The bar coding software is integrated with a drug data library, which includes medication imprints, NDC numbers, and images. The library also standardizes medication naming using Tall Man lettering, as recommended by ISMP.2 Although the drug library subscription is optional, it is highly recommended to ensure medication safety and the efficient addition of medications. The technician locates the medication in the drug library, prints the label, and packages the medication, which is then loaded into a queue to await pharmacist verification. Thereafter, the pharmacist scans the end product again, checks to ensure it is the correct medication and dose and that it has been properly packaged, and signs off. At the end of each shift, a report is run that shows all of the medications that have been packaged. The report is filed and saved for our records.

Click here to see FIGURE 1.

Troubleshooting
Maintaining a productive working relationship with the unit dose packaging machine vendor is critical to ensuring efficient packaging. Our vendor is proactive at addressing any issues and helpful when we have questions about our machines. Typically, challenges are resolved using screen sharing, which ensures swift resolution.

It is important that a backup system be in place in the event a repackaging machine goes down. In our case, the pharmacy created backup emergency labels that include all the necessary information about the drug and can be utilized if the repackaging machine is unavailable for any reason. When the manual labels are used, it is important to manually document this to ensure accurate records in the event of an audit or a recall.

Keeping the repackaging machines clean is critical to continued and efficient functioning. The technicians wipe down the machines each morning and in between each batch, and then clean them thoroughly at the end of each workday. In addition, the machines must be serviced regularly to keep them operating as intended; the vendor services our repackaging machines every 6 months. Experience has shown that the machines are extremely robust and can withstand continual use; however, components occasionally must be replaced.

Finally, collaborating with the hospital’s IT department is vital to ensure the necessary updates to the drug library. The library is updated every 3 months to ensure accuracy, but these updates will not run if an IT security firewall prevents Internet access. Working closely with the IT department ensures they are aware of our requirements and that updates will run as required.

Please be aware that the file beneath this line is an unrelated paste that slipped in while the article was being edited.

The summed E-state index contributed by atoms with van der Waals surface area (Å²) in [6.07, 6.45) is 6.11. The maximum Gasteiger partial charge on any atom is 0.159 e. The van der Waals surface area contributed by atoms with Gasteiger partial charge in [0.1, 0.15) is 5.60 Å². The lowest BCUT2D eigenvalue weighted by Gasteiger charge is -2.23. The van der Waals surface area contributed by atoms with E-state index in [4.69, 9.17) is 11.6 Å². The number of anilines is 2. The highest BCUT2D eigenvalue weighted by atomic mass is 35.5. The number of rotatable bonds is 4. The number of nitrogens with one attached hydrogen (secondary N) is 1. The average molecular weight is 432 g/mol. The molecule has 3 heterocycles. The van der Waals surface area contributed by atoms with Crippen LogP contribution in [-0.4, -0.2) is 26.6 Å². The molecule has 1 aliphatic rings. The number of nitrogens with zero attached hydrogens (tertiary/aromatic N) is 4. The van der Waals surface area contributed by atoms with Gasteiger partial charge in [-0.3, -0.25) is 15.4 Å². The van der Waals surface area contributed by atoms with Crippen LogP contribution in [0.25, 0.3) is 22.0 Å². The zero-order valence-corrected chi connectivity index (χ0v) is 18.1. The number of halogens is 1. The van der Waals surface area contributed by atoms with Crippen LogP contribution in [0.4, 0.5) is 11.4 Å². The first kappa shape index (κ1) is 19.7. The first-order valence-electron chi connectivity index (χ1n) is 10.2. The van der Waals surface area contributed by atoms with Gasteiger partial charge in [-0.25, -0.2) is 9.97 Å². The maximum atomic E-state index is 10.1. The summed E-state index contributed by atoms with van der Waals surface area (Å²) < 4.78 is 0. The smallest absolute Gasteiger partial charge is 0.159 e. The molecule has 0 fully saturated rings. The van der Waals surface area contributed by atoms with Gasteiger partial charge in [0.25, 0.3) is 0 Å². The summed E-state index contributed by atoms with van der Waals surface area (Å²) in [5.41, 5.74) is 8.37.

Looking Forward
The preponderance of drug shortages will likely increase the number of products that require repackaging in the near future. In the long term, the centralized distribution center will be designated to supply unit dose oral and IV vials for ADC replenishment, and expand its repackaging of medications that are unavailable in unit dose from the manufacturer. Centralizing the repackaging operation will improve efficiency and safety by creating standardization across all seven hospitals.

Until the centralized repackaging operation becomes a reality, purchasing as many medications as possible in ready-to-administer, unit-of-use form is the goal at FH. For those medications that require repackaging, effective management of in-house repackaging operations is integral to ensuring a safe medication-use process.

References

  1. ASHP Guidelines on Preventing Medication Errors in Hospitals. In: Best Practices for Hospital & Health-System Pharmacy. Position & Guidance Documents of ASHP. Bethesda, MD: American Society of Health-System Pharmacists; 2008;163-171.
  2. FDA and ISMP Lists of Look-Alike Drug Names with Recommended Tall Man Letters. https://www.ismp.org/tools/tallmanletters.pdf. Accessed November 12, 2015.

Jason Newberry, PharmD, CPh, is the IT clinical specialist pharmacist at Florida Hospital Orlando Pharmacy. He received his degree from Palm Beach Atlantic University. Jason’s professional interests include big data analytics and Lean Six Sigma methodology.